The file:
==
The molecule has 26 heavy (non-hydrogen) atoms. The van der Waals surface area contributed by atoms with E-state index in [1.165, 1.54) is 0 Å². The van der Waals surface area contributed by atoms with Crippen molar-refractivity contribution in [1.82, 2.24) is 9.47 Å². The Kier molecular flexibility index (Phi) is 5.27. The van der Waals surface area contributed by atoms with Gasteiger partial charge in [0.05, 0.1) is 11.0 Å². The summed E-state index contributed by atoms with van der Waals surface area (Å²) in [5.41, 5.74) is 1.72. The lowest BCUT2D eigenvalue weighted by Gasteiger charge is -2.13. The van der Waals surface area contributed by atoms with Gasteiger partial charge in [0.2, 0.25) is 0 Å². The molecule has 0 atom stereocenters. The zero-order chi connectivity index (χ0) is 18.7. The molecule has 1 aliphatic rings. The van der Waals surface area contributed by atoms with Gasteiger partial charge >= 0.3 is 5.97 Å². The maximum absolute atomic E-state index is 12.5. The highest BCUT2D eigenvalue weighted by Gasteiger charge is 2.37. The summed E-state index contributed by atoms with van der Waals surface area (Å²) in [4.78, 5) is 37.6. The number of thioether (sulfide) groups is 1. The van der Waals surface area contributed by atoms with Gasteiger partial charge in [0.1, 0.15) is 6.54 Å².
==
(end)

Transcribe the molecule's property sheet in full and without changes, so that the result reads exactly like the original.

The molecule has 26 heavy (non-hydrogen) atoms. The van der Waals surface area contributed by atoms with E-state index in [1.165, 1.54) is 0 Å². The van der Waals surface area contributed by atoms with Crippen molar-refractivity contribution in [1.82, 2.24) is 9.47 Å². The Kier molecular flexibility index (Phi) is 5.27. The van der Waals surface area contributed by atoms with Gasteiger partial charge in [0.05, 0.1) is 11.0 Å². The summed E-state index contributed by atoms with van der Waals surface area (Å²) in [5.41, 5.74) is 1.72. The lowest BCUT2D eigenvalue weighted by Gasteiger charge is -2.13. The van der Waals surface area contributed by atoms with Gasteiger partial charge in [0.2, 0.25) is 0 Å². The molecule has 0 atom stereocenters. The zero-order chi connectivity index (χ0) is 18.7. The molecule has 1 aliphatic rings. The van der Waals surface area contributed by atoms with Gasteiger partial charge >= 0.3 is 5.97 Å². The maximum absolute atomic E-state index is 12.5. The highest BCUT2D eigenvalue weighted by Gasteiger charge is 2.37. The summed E-state index contributed by atoms with van der Waals surface area (Å²) in [4.78, 5) is 37.6. The number of thioether (sulfide) groups is 1. The van der Waals surface area contributed by atoms with Gasteiger partial charge in [0.1, 0.15) is 6.54 Å².